I was chatting with a colleague about a talented new hire he was hoping his company would be able to bring on. The candidate aced her interviews and came with high recommendations. She went to the right schools and interned at the right firms. Everything seemed on track until she received her offer letter. The letter was all roses and sunshine until you got to just about the last paragraph. Early on it mentioned how impressive she was and how they would be happy to have her be part of the team. Further on it described the compensation program and the great pay she would receive.
Then, just before the “let us know when you want to start” section, it included a little reminder. “You must attain the following license within X months of your hire or your employment will be terminated.”
The candidate was offended by the overt mention of this. She knew about this rule. It was mentioned in her interview and stated in an addendum. Why did the company feel the need to add this comment in the letter itself? My colleague asked his HR department and their answer was: “Because we can terminate a person if they don’t have their license.”
It made me think about the communications we commonly send to employees. How many times, in the interest of being careful, or “covering ourselves”, do we include a statement that negates the positive effect of an entire document or program?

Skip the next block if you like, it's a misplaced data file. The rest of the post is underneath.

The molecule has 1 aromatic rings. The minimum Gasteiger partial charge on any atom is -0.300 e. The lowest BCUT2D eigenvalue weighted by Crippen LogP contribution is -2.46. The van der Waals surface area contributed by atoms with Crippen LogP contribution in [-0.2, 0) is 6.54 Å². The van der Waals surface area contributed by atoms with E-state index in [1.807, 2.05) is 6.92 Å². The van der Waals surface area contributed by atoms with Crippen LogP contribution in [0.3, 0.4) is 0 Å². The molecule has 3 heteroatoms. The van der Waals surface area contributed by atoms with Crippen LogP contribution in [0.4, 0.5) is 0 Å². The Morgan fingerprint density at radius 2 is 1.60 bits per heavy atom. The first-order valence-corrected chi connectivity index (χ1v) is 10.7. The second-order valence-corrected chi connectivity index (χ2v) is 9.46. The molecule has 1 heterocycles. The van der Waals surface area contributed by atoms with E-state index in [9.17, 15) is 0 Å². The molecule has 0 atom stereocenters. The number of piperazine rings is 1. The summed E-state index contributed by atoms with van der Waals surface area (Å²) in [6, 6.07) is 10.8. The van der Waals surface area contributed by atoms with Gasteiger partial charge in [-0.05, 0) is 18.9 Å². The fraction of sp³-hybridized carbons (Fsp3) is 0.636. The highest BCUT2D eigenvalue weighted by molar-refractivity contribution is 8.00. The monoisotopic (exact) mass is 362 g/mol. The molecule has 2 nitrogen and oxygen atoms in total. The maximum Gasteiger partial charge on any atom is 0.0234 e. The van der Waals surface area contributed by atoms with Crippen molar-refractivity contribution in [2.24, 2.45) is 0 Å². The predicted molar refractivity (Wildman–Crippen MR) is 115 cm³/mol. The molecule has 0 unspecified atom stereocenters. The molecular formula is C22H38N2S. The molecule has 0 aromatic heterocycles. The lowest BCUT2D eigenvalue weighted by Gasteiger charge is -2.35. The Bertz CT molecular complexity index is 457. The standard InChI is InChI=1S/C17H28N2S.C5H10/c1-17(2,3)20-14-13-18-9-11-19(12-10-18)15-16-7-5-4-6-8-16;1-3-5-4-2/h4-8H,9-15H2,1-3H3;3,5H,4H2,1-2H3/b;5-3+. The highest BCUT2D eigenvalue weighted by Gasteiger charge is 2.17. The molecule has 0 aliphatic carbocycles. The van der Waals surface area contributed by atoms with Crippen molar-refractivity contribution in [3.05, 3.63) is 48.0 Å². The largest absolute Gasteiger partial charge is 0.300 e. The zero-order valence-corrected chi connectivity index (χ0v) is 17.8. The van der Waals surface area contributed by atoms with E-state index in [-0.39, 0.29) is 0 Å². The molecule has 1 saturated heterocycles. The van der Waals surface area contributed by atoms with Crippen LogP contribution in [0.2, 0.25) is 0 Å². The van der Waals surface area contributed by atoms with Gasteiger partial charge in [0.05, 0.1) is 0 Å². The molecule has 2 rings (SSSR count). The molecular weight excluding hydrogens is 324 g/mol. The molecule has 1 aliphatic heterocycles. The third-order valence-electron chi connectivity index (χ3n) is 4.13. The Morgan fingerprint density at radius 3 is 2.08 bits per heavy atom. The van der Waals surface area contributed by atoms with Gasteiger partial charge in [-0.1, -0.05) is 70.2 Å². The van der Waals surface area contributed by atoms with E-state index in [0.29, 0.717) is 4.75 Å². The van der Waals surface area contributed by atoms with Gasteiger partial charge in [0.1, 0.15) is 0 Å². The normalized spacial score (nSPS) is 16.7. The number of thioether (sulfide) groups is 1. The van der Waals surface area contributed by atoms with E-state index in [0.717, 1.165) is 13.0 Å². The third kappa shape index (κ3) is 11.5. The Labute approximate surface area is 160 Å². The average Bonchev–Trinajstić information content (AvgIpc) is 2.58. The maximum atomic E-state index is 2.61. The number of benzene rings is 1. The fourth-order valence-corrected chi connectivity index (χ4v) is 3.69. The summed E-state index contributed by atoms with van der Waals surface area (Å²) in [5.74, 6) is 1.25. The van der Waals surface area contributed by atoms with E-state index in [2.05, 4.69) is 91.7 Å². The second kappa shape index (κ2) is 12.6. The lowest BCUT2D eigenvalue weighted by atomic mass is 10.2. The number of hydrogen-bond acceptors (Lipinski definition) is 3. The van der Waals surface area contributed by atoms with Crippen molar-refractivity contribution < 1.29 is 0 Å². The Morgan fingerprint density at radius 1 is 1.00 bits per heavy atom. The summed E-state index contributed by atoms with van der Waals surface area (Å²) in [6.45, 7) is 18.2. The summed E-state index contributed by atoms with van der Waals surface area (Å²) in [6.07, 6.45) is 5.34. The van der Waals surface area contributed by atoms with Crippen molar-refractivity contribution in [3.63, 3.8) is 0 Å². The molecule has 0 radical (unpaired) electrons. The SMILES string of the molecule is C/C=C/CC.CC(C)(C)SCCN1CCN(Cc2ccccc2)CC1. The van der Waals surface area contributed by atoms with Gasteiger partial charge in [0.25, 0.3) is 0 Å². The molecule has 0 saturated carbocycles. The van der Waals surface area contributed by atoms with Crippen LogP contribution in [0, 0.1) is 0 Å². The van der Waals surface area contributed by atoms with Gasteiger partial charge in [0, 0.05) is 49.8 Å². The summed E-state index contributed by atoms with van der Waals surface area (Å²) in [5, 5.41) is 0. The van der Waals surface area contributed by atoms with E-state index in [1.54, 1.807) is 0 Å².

My first thought was we are living in sensitive times. Maybe some of the people we are hiring today have never received strong “constructive” criticism. Perhaps people need to toughen up a bit. Then I brought up the topic with a group of professionals with a wide range of ages and experience. I gained a fresh perspective.
My favorite comment from this discussion was from someone who compared the negative statement to communicating with existing staff. “You would never do that with someone who already worked for you. It would be like saying good night to your staff each day with: Have a nice evening, see you tomorrow…maybe.”
Very few people take a job just for the money. No matter how much compensation is offered, we need to make sure everything else communicates the same high regard for the candidate as does the money. It's hard to get someone to come to the game, when you have made it clear they might not get to see the end of it.